GUAM COURT UPHOLDS SMOKING BAN IN RESTAURANTS

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By Gina Tabonares

HAttorney GeneralATNA, Guam (Marianas Variety, Feb. 6) – A smoking ban in all dining establishments on Guam is now fully in effect after the Supreme Court of Guam dismissed the appeal of former attorney general Douglas Moylan and affirmed the constitutionality of the Natasha Protection Act.

Affirming an earlier decision of the trial court, the Supreme Court said that the Natasha Protection Act is enforceable and not unconstitutional as earlier argued by the former Attorney General.

With this development, Atty. Mike Phillips said smoking is now prohibited 24 hours in all restaurants. Bars that exclusively serve alcohol are not covered by the smoking ban while the regulation does apply to bars that double as restaurants.

Smoking would be allowed in such establishments between 10 p.m. and 4 a.m., provided they "employ an appropriate smoke ventilation device."

Establishments to be found violating the Natasha Act will be cited by law enforcers.

Moylan argued that a statute that requires public places and facilities to employ an appropriate smoke ventilation device does not conform to any local law.

He earlier said, "Since no devices can be used to meet the intent of the Natasha Protection Act, the law cannot be enforced."

The Natasha Protection Act was named after the teenage cancer patient Natasha Perez who died last year.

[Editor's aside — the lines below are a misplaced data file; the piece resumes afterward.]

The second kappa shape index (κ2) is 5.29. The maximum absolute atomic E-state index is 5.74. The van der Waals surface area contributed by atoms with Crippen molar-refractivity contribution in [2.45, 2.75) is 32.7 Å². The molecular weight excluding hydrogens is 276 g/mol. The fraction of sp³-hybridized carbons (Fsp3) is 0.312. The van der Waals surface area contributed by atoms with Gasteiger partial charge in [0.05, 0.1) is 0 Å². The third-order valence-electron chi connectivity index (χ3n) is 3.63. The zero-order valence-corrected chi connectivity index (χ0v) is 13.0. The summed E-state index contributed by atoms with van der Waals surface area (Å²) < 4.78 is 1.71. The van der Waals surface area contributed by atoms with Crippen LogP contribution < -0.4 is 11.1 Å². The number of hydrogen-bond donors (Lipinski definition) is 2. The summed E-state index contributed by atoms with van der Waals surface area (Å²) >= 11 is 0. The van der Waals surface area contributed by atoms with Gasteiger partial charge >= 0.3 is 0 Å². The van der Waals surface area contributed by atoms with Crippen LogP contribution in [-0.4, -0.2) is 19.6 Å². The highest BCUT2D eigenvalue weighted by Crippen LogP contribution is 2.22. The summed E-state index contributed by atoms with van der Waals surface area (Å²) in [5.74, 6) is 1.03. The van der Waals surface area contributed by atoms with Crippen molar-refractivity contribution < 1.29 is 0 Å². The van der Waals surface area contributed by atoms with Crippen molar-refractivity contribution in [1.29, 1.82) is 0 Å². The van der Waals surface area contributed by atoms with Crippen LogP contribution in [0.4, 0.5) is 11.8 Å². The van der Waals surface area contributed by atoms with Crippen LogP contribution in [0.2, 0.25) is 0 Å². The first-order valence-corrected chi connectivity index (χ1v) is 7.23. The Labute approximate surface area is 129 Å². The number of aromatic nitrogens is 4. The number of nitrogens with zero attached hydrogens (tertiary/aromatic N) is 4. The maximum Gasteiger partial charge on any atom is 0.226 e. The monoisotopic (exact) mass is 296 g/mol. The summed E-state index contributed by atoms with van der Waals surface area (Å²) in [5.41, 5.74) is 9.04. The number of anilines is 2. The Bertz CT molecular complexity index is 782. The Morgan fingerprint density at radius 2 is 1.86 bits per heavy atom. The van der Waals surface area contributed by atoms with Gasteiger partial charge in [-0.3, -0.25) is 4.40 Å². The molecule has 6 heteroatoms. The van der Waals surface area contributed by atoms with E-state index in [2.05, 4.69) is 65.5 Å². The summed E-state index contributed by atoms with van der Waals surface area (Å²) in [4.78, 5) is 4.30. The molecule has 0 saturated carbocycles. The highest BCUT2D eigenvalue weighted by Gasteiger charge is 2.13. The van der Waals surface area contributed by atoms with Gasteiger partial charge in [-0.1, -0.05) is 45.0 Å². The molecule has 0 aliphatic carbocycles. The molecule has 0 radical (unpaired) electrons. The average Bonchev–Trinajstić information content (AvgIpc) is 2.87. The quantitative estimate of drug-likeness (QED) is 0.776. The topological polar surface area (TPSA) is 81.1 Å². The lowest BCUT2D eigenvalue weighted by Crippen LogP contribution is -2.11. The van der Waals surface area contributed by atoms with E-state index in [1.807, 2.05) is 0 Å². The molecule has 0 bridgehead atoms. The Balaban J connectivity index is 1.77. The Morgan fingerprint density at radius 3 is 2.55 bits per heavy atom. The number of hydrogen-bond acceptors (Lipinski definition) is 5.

Atty. Phillips said that Natasha who is responsible for saving many lives and improving the quality of life for generations to come finally won her fight when the higher court validated the law.

"Natasha is definitely one of my heroes and will remain an inspiration in my personal life and legal career. I wish she had lived long enough to see the implementation of the Act. We owe her and her family great appreciation for this historic accomplishment," Phillips added.

Prior to the court’s decision, newly installed Attorney General Alicia Limtiaco dismissed the appeal that was filed by her predecessor.

Three days before the implementation of the smoking ban last year, Moylan filed his complaint for declaratory judgment and asked the court to review the legality of the Natasha Protection Act citing the law as ambiguous.

He questioned a portion of the Natasha Protection Act that cannot be enforced because it requires all establishments which permit smoking to employ an appropriate smoke ventilation device.

Arguing that there is no standard or law that could conform to the air purification devices, Moylan said the no smoking law would result in irreparable injury to Guam residents and the Government of Guam.

On May 8, 2006, a temporary restraining order was issued by Judge Anita Sukola. Subesquently, the court extended the TRO until May 22.

On May 31, the Attorney General filed a motion for preliminary injunction.

Atty. Phillips who acted as case intervenor, filed his opposition on June 5, 2006 and four days after Judge Unpingco issued a decision in his favor.

In dismissing Moylan’s motion, the court earlier ruled that the problem of the smoking device could have been settled by a simple, reasonable interpretation of the statute internally by the Department of Public Health and Social Services and Guam Environmental Protection Agency.

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